Ireland, Luxembourg, the Netherlands and Cyprus all face significant Brexit risk.
The Republic of Ireland—which recently trimmed its GDP forecast for 2019 and 2020—tops S&P Global Ratings’ Brexit Sensitivity Index (BSI) ranking, a list of countries most exposed to economic aftershocks following the UK’s departure from the European Union.
The index was released just before the Irish government's Department of Finance published its stability program update. “In aggregate terms, a disorderly exit would reduce the level of GDP by around 3.25% after five years, and 5% after 10 years, relative to a hypothetical scenario in which the UK did not exit the EU,” the ministry said.
S&P's report went on to say that the negative impacts from Brexit will be most keenly felt in those sectors with strong export ties to the UK market such as agriculture, food, manufacturing and tourism sectors as well as small- to medium-sized enterprises and their suppliers. This coincided with the release of a paper from the Economic and Social Research Institute—an Irish research institute—which predicted Brexit's cost to output in 2019 would range between €1.8 billion ($2 billion) and €7.5 billion ($6 billion), regardless of whether the UK secured a deal with the EU before its departure.
Other countries topping the list are Luxembourg, the Netherlands and Cyprus, ranking second, third, and fourth, respectively. The index utilizes four metrics: goods and services exports to the UK; bidirectional migrant flows; foreign direct investment in the UK; and financial sector claims on UK counterparties. The last time S&P conducted this analysis was in 2016, two weeks before the Brexit referendum. Of the 10 countries with the greatest exposure to Brexit risk three years ago, nine remain on the list.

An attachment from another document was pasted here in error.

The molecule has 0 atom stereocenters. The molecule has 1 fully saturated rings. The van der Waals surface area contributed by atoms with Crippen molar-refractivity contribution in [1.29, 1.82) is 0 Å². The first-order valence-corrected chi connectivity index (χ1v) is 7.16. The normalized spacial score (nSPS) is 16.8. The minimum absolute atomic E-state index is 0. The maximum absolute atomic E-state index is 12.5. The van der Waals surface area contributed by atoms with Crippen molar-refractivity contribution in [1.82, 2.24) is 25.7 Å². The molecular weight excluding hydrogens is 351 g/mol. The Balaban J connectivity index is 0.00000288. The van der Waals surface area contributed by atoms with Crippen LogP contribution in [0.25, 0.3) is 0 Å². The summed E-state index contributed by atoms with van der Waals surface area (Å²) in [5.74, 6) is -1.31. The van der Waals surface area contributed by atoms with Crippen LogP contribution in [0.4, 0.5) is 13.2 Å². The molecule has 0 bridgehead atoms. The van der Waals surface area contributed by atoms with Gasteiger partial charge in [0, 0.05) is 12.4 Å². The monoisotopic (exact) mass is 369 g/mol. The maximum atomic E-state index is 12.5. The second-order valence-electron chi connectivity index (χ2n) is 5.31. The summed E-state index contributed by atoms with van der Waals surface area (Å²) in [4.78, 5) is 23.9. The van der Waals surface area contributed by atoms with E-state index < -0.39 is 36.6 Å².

The biggest movement came from the Netherlands, which moved up four places to third place. Between 2015 and 2018, Dutch exports to the UK grew by 0.6% of the country’s GDP with Dutch banks carrying high exposure to UK counterparties. By contrast, Belgium, Germany, Ireland and Switzerland have cut their exposures to UK counterparties. However, this trend developed before Brexit, the S&P report said.
The only non-European country to make the list was Canada, which ranked 18th on the index. The US did not make the top 20 as the American economy is so large that its exposure to UK risk is relatively negligible. Canada's financial claims on the UK make up an estimated 7.2% of GDP—down from 10.5% in the 2016 index. The only other non-EU country in the ranking is Switzerland. Swiss exposure to the UK came primarily via its sizable FDI holdings and large financial sector subsidiaries and branches in the UK.